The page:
Curiosity, Mystery, and Murder
By Richard P. Holm, MD
Stories of curiosity, mystery, and murder—invented or real—have fascinated people for many years. The first in this genre, the tale of Frankenstein’s monster, was published in 1818. During the author Mary Shelley’s life, the study of anatomy was gaining considerable interest. But there was a problem: aspiring anatomists were short on bodies to dissect. The grim solution to that problem came in the form of grave robbing.
Shelley’s story evolves with the scientist Victor Frankenstein searching for body parts, although his purpose was more sinister than studying anatomy. He pondered: “The moon gazed on my midnight labours . . . who shall conceive the horrors of my secret toil as I dabbled among the unhallowed damps of the grave . . . I collected bones . . . with profane fingers . . . where death had apparently devoted the body to corruption.”
Ten years later, a true story also highlighted the difficulty of finding human bodies for dissection. Dr. Robert Knox, a Scottish anatomist at Edinburgh University, was desperate for bodies to dissect. A lodge keeper, William Hare, had a tenant pass away who owed Hare money. Understandably, Mr. Hare sought to clear the tenant’s debt by selling the body to Knox’s anatomy lab. He received the surprisingly large payment of about $800 in today’s money. After that, Mr. Hare, with his friend Thomas Burke, began murdering the working-class people living in or near Hare’s boardinghouse. Over the next ten months, the bodies of 15 others were sold to the unsuspecting Knox.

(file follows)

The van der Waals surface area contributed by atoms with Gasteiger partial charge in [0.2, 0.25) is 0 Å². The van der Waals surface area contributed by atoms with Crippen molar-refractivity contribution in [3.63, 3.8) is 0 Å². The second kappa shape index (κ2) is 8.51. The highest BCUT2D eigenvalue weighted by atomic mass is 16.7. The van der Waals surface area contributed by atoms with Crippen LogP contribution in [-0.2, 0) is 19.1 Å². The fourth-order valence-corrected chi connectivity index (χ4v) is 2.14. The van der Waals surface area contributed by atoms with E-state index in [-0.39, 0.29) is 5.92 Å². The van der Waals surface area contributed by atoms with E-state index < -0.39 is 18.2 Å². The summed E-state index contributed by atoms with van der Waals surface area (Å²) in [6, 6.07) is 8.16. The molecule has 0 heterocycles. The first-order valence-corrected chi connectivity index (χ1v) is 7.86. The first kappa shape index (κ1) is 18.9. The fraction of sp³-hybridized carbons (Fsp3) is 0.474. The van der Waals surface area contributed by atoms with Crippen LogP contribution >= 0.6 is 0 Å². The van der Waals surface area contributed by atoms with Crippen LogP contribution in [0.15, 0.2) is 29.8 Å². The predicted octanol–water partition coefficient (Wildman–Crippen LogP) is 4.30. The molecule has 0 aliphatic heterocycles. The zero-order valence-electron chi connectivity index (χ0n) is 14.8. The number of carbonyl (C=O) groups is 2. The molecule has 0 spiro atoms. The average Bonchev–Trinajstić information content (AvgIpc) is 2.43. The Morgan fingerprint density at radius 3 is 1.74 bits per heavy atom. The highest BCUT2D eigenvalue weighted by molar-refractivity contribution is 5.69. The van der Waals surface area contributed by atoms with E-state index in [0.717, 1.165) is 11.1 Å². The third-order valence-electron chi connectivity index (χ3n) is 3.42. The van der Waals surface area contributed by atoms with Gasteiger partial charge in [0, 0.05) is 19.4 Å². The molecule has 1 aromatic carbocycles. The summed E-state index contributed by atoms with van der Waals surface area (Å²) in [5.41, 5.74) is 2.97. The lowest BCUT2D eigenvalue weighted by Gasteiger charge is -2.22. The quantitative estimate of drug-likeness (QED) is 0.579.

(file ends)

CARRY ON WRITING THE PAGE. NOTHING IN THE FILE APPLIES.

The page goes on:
The jig was up when Mrs. Gray, another tenant, noted Burke acting suspiciously, and her curiosity prompted her to investigate after Burke had left the hotel. Mrs. Gray found a dead body and called the police. After careful investigation, Burke’s ties to several murders became evident. Dr. Knox convinced a jury he didn’t know of the murders but lost his job; Hare was granted immunity for spilling the beans but had to escape the country; Burke became the fall guy, was hung, and, ironically, his body was dissected in front of a crowd. His skeleton is still on display in the Anatomical Museum of Edinburgh. Wow! A true and intriguing story demonstrating greed, murder, and gruesome justice.
Twelve years later, the American writer Edgar Allan Poe wrote the first detective story The Murders in the Rue Morgue, and some 46 years after that, British author Sir Arthur Conan Doyle began writing about the brilliant detective Sherlock Holmes. Both authors frightened their readers with inventive and gruesome tales.
Stories of curiosity, mystery, and murder—invented or real—have and will continue to fascinate and captivate audiences for years to come.
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